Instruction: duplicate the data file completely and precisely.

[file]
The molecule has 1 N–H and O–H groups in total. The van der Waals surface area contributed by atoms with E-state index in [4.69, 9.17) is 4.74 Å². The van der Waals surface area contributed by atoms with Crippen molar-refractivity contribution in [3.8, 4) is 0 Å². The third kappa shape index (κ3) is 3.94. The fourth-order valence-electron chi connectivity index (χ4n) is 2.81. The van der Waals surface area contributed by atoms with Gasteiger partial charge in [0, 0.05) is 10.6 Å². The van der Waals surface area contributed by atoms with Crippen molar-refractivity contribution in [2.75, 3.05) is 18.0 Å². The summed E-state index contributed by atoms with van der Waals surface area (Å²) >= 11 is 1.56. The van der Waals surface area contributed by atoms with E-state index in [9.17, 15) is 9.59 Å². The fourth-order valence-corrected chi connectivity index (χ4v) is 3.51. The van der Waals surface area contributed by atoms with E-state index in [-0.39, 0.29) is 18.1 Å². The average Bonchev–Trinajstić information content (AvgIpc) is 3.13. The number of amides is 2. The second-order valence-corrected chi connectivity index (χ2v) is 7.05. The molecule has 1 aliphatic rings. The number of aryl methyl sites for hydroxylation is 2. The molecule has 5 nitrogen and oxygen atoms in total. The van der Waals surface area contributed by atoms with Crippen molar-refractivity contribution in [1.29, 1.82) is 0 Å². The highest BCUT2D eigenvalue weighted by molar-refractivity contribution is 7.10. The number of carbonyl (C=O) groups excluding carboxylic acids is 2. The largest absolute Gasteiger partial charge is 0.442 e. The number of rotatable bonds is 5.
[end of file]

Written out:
The molecule has 1 N–H and O–H groups in total. The van der Waals surface area contributed by atoms with E-state index in [4.69, 9.17) is 4.74 Å². The van der Waals surface area contributed by atoms with Crippen molar-refractivity contribution in [3.8, 4) is 0 Å². The third kappa shape index (κ3) is 3.94. The fourth-order valence-electron chi connectivity index (χ4n) is 2.81. The van der Waals surface area contributed by atoms with Gasteiger partial charge in [0, 0.05) is 10.6 Å². The van der Waals surface area contributed by atoms with Crippen molar-refractivity contribution in [2.75, 3.05) is 18.0 Å². The summed E-state index contributed by atoms with van der Waals surface area (Å²) >= 11 is 1.56. The van der Waals surface area contributed by atoms with E-state index in [9.17, 15) is 9.59 Å². The fourth-order valence-corrected chi connectivity index (χ4v) is 3.51. The van der Waals surface area contributed by atoms with E-state index in [-0.39, 0.29) is 18.1 Å². The average Bonchev–Trinajstić information content (AvgIpc) is 3.13. The number of amides is 2. The second-order valence-corrected chi connectivity index (χ2v) is 7.05. The molecule has 1 aliphatic rings. The number of aryl methyl sites for hydroxylation is 2. The molecule has 5 nitrogen and oxygen atoms in total. The van der Waals surface area contributed by atoms with Crippen molar-refractivity contribution in [1.29, 1.82) is 0 Å². The highest BCUT2D eigenvalue weighted by molar-refractivity contribution is 7.10. The number of carbonyl (C=O) groups excluding carboxylic acids is 2. The largest absolute Gasteiger partial charge is 0.442 e. The number of rotatable bonds is 5.